Iceland Mag

-2 Reykjavik

Iceland Mag


Stricter rules on aerial drones debated after near-collision over downtown Reykjavík

By Staff

  • Downtown Airport Aircraft coming in for landing at he Reykjavík airport fly over Harpan concerthall, the downtown area, City hall and Tjörnin pond. Operating aerial drones in this area is therefore strictly forbidden. Photo/Vísir.

On Saturday the pilot of a helicopter which was flying in for landing at Reykjavíkurflugvöllur airport narrowly escaped a collision with an aerial drone. The drone flew so close to the helicopter that the pilot was able to make out the brand name of the drone, a white Phantom drone. The incidence has prompted a discussion about the need for rules on drone flight.

Anyone who can offer information about the incidence, which took place by the downtown pond Tjörnin just before two in the afternoon on Saturday, has been asked to come forward. 

“You are an IDIOT!” 
The pilot told the local news site Vísir that the person piloting the drone was guilty of spectacular lack of judgment. “This happened right in the landing pattern. I’m coming in over City Hall and over the downtown pond Tjörnin, where he flies right in front of me.” He adds that all aircraft coming in for landing at the Reykjavík airport fly along this pattern.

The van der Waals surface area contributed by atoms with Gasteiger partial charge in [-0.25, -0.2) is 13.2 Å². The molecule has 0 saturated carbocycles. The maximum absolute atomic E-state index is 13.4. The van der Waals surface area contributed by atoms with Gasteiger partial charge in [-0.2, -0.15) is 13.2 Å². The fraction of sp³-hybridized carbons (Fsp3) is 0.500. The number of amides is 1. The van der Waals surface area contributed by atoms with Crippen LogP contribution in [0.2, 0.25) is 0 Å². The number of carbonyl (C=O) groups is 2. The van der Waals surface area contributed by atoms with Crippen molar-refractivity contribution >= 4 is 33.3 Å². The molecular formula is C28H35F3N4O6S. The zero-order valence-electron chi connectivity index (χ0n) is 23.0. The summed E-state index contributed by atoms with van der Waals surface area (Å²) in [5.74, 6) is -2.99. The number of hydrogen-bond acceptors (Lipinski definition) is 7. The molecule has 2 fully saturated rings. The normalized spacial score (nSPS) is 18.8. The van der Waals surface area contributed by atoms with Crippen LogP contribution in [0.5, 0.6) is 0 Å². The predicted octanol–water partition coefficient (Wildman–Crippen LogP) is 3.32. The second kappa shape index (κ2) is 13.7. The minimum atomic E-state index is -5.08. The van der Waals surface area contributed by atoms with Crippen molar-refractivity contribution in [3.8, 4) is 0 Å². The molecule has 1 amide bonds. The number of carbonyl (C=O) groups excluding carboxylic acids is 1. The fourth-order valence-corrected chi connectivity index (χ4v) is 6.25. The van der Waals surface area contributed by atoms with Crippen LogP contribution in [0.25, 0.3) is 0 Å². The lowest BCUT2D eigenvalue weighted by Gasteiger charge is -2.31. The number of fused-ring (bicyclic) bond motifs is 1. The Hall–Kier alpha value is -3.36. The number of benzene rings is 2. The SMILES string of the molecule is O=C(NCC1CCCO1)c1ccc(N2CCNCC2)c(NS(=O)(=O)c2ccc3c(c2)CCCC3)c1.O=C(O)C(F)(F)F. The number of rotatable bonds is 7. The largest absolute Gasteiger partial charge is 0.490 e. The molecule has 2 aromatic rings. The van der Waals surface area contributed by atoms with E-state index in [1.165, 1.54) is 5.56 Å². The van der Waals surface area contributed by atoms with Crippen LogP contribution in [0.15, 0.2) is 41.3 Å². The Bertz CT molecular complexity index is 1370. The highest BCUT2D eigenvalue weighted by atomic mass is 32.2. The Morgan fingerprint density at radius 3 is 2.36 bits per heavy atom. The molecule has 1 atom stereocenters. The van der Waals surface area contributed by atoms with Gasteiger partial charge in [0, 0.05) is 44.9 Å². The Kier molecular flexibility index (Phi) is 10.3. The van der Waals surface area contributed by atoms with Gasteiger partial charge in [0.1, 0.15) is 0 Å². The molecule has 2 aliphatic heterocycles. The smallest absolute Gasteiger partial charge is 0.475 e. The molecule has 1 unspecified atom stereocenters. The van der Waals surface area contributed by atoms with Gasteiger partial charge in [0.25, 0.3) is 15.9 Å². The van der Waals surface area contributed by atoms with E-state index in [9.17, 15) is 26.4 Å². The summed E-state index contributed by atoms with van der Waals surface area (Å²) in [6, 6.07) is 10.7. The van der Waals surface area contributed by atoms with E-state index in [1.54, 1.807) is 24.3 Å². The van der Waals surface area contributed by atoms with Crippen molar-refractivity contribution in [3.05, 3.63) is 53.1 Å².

The pilot described the incidence on Facebook, where he said the drone passed above the helicopter, at a distance of only a few feet from the main rotor. He had this message to the person who operated the drone:

“To you, who operated the Phantom drone which I just met over City Hall and Tjörnin while flying in for landing at Reykjavík airport today. You are an idiot!”

Read more: Does Iceland have any restrictions or laws regarding the use of drones to do aerial photography?

A spokesman for the Transport Authority told the local TV station Stöð 2 that incidence highlighted the need for rules governing the use of aerial drones. Currently you don’t need any special licenses on flying drones which are lighter than 5 kg (10 lbs). The only other rule is that it is illegal to operate drones within 1.5 km (1 mile) of airports. Flying drones within urban areas is similarly banned, except with a permit from the Aeronautical Authority.

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